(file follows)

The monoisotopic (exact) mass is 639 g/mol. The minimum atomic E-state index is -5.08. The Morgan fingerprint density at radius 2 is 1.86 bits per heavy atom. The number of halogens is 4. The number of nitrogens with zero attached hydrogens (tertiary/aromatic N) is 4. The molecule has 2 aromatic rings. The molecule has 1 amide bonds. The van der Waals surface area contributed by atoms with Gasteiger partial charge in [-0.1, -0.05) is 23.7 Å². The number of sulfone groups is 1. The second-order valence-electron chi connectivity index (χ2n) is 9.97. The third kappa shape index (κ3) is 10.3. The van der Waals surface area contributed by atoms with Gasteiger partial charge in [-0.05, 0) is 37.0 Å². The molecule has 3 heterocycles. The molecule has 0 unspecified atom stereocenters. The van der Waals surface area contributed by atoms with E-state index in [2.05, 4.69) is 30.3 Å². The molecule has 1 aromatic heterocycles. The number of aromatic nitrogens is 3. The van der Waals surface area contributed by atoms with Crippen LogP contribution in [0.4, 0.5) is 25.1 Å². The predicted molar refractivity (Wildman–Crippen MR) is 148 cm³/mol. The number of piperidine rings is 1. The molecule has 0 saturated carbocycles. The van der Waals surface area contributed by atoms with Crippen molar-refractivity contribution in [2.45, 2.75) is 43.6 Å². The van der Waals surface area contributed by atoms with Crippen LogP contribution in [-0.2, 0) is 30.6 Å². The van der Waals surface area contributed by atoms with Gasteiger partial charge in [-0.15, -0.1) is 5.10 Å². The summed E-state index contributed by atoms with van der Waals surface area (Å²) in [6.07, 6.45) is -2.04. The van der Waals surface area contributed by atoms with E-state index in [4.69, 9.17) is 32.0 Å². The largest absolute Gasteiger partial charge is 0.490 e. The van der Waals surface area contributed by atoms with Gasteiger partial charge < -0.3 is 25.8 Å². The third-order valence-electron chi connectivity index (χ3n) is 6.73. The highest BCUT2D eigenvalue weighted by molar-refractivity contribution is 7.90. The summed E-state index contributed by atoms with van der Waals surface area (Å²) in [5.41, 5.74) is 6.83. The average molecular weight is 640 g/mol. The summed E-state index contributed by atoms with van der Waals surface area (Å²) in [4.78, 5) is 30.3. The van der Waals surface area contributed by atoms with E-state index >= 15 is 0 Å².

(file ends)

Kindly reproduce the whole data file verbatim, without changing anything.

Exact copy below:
The monoisotopic (exact) mass is 639 g/mol. The minimum atomic E-state index is -5.08. The Morgan fingerprint density at radius 2 is 1.86 bits per heavy atom. The number of halogens is 4. The number of nitrogens with zero attached hydrogens (tertiary/aromatic N) is 4. The molecule has 2 aromatic rings. The molecule has 1 amide bonds. The van der Waals surface area contributed by atoms with Gasteiger partial charge in [-0.1, -0.05) is 23.7 Å². The number of sulfone groups is 1. The second-order valence-electron chi connectivity index (χ2n) is 9.97. The third kappa shape index (κ3) is 10.3. The van der Waals surface area contributed by atoms with Gasteiger partial charge in [-0.05, 0) is 37.0 Å². The molecule has 3 heterocycles. The molecule has 0 unspecified atom stereocenters. The van der Waals surface area contributed by atoms with E-state index in [2.05, 4.69) is 30.3 Å². The molecule has 1 aromatic heterocycles. The number of aromatic nitrogens is 3. The van der Waals surface area contributed by atoms with Crippen LogP contribution in [0.4, 0.5) is 25.1 Å². The predicted molar refractivity (Wildman–Crippen MR) is 148 cm³/mol. The number of piperidine rings is 1. The molecule has 0 saturated carbocycles. The van der Waals surface area contributed by atoms with Crippen molar-refractivity contribution in [2.45, 2.75) is 43.6 Å². The van der Waals surface area contributed by atoms with Crippen LogP contribution in [-0.2, 0) is 30.6 Å². The van der Waals surface area contributed by atoms with Gasteiger partial charge in [-0.15, -0.1) is 5.10 Å². The summed E-state index contributed by atoms with van der Waals surface area (Å²) in [6.07, 6.45) is -2.04. The van der Waals surface area contributed by atoms with E-state index in [4.69, 9.17) is 32.0 Å². The largest absolute Gasteiger partial charge is 0.490 e. The van der Waals surface area contributed by atoms with Gasteiger partial charge < -0.3 is 25.8 Å². The third-order valence-electron chi connectivity index (χ3n) is 6.73. The highest BCUT2D eigenvalue weighted by molar-refractivity contribution is 7.90. The summed E-state index contributed by atoms with van der Waals surface area (Å²) in [5.41, 5.74) is 6.83. The average molecular weight is 640 g/mol. The summed E-state index contributed by atoms with van der Waals surface area (Å²) in [4.78, 5) is 30.3. The van der Waals surface area contributed by atoms with E-state index >= 15 is 0 Å².